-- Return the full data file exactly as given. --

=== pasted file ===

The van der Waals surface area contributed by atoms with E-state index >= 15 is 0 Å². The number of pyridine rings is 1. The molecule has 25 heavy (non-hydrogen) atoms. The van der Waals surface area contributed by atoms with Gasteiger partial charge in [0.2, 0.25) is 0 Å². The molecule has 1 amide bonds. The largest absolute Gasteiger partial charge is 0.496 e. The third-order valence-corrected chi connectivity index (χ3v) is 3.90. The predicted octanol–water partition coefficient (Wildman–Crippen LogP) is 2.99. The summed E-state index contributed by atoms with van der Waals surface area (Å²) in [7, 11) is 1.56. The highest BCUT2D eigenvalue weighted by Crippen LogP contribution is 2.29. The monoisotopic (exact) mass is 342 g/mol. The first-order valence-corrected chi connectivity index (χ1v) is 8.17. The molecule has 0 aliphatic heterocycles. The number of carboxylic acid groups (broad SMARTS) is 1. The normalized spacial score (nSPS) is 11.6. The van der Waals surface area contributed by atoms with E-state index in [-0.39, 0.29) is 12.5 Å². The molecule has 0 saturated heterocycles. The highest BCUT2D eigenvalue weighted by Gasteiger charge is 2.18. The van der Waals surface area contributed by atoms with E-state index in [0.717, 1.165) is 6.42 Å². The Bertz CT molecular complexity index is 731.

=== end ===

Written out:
The van der Waals surface area contributed by atoms with E-state index >= 15 is 0 Å². The number of pyridine rings is 1. The molecule has 25 heavy (non-hydrogen) atoms. The van der Waals surface area contributed by atoms with Gasteiger partial charge in [0.2, 0.25) is 0 Å². The molecule has 1 amide bonds. The largest absolute Gasteiger partial charge is 0.496 e. The third-order valence-corrected chi connectivity index (χ3v) is 3.90. The predicted octanol–water partition coefficient (Wildman–Crippen LogP) is 2.99. The summed E-state index contributed by atoms with van der Waals surface area (Å²) in [7, 11) is 1.56. The highest BCUT2D eigenvalue weighted by Crippen LogP contribution is 2.29. The monoisotopic (exact) mass is 342 g/mol. The first-order valence-corrected chi connectivity index (χ1v) is 8.17. The molecule has 0 aliphatic heterocycles. The number of carboxylic acid groups (broad SMARTS) is 1. The normalized spacial score (nSPS) is 11.6. The van der Waals surface area contributed by atoms with E-state index in [-0.39, 0.29) is 12.5 Å². The molecule has 0 saturated heterocycles. The highest BCUT2D eigenvalue weighted by Gasteiger charge is 2.18. The van der Waals surface area contributed by atoms with E-state index in [0.717, 1.165) is 6.42 Å². The Bertz CT molecular complexity index is 731.